The appellants first contend that the only duty owed by them to the respondents was the exercise of ordinary care, and that there is no evidence in the record which justifies an inference of negligence on their part. Briefly stated, their contention is that, having employed an admittedly qualified man to install the spare tire and rim on this tire rack they were entitled to rely upon his having done this in a proper manner and that it must be held, as a matter of law, that having thus relied upon the work of an experienced and competent man engaged in such business, no duty rested upon them to examine and inspect the work, in order to see that the same had been properly done. They rely upon Shapiro v. Ingersoll, 11 Cal.App.2d 202, 53 P.2d 771, a latent defect case, and upon several tail-light cases, including Nelson v. Signal Oil & Gas Co., 10 Cal.App.2d 448, 51 P.2d 885; Berkovitz v. American River Gravel Co., 191 Cal. 195, 215 P. 675, and Yates v. Brazelton, 108 Cal.App. 533, 291 P. 695. In general, these cases hold that the only duty owed is that of ordinary care in making inspections, but they all hold, in effect, that the question of whether the inspection made was reasonable under the circumstances was one of fact.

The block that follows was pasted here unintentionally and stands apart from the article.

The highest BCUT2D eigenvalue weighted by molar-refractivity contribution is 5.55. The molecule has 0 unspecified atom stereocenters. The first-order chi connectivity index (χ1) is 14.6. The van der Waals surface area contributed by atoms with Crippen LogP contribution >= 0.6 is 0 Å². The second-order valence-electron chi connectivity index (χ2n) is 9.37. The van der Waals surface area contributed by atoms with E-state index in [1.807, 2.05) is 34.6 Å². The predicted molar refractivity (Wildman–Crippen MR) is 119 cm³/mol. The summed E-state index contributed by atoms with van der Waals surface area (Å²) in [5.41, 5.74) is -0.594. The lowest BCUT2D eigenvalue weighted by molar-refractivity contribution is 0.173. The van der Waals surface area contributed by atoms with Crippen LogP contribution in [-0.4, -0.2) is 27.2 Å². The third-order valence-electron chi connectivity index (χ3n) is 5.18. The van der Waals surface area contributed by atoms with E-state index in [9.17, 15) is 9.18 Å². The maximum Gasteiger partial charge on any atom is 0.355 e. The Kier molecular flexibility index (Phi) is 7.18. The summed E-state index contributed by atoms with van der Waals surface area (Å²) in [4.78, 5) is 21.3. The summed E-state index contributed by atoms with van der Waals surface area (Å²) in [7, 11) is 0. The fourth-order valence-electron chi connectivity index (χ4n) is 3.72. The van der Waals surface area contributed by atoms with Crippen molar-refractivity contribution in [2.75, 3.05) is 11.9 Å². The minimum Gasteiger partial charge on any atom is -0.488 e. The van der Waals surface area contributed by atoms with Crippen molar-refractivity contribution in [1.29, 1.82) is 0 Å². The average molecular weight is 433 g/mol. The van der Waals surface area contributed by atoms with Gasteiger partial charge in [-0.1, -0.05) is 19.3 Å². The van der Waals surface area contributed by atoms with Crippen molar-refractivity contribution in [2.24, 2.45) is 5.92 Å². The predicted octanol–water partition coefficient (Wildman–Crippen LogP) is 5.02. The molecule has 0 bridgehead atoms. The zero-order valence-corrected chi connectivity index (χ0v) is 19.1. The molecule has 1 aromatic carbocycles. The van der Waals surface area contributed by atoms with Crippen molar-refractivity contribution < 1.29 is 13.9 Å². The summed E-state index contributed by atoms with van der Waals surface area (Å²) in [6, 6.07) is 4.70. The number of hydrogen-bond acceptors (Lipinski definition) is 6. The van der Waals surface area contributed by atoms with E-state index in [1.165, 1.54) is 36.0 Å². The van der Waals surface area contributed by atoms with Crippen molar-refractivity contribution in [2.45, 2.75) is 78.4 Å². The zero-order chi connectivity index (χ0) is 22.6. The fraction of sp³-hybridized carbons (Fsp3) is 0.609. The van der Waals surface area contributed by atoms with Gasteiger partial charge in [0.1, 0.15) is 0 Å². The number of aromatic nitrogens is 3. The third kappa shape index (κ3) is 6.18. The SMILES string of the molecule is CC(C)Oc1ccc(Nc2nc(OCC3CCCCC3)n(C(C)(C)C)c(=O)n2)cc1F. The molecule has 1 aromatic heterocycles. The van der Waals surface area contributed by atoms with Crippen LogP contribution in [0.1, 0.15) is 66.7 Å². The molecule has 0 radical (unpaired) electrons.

The complaint in this case charged negligence in general terms, but it is not necessary for the respondents to rely upon the doctrine of res ipsa loquitur since it clearly appears what caused the accident. The falling of the tire was plainly caused by the missing wing nut and the consequent falling down of the iron bar which sustained the rear lower edge of the spare tire and rim. In view of the evidence that such things had not theretofore been known to occur when the wing nuts were properly screwed up, the only reasonable inference is that these nuts had not been properly tightened in this instance.
While it is clear that someone was negligent in this instance, it is equally clear that the only negligence of which the appellants could have been guilty was in failing to use ordinary care with respect to inspecting and examining the manner in which the tire and rim was attached to the truck. The question before us is whether it can be said as a matter of law that no inspection was required under the circumstances here appearing.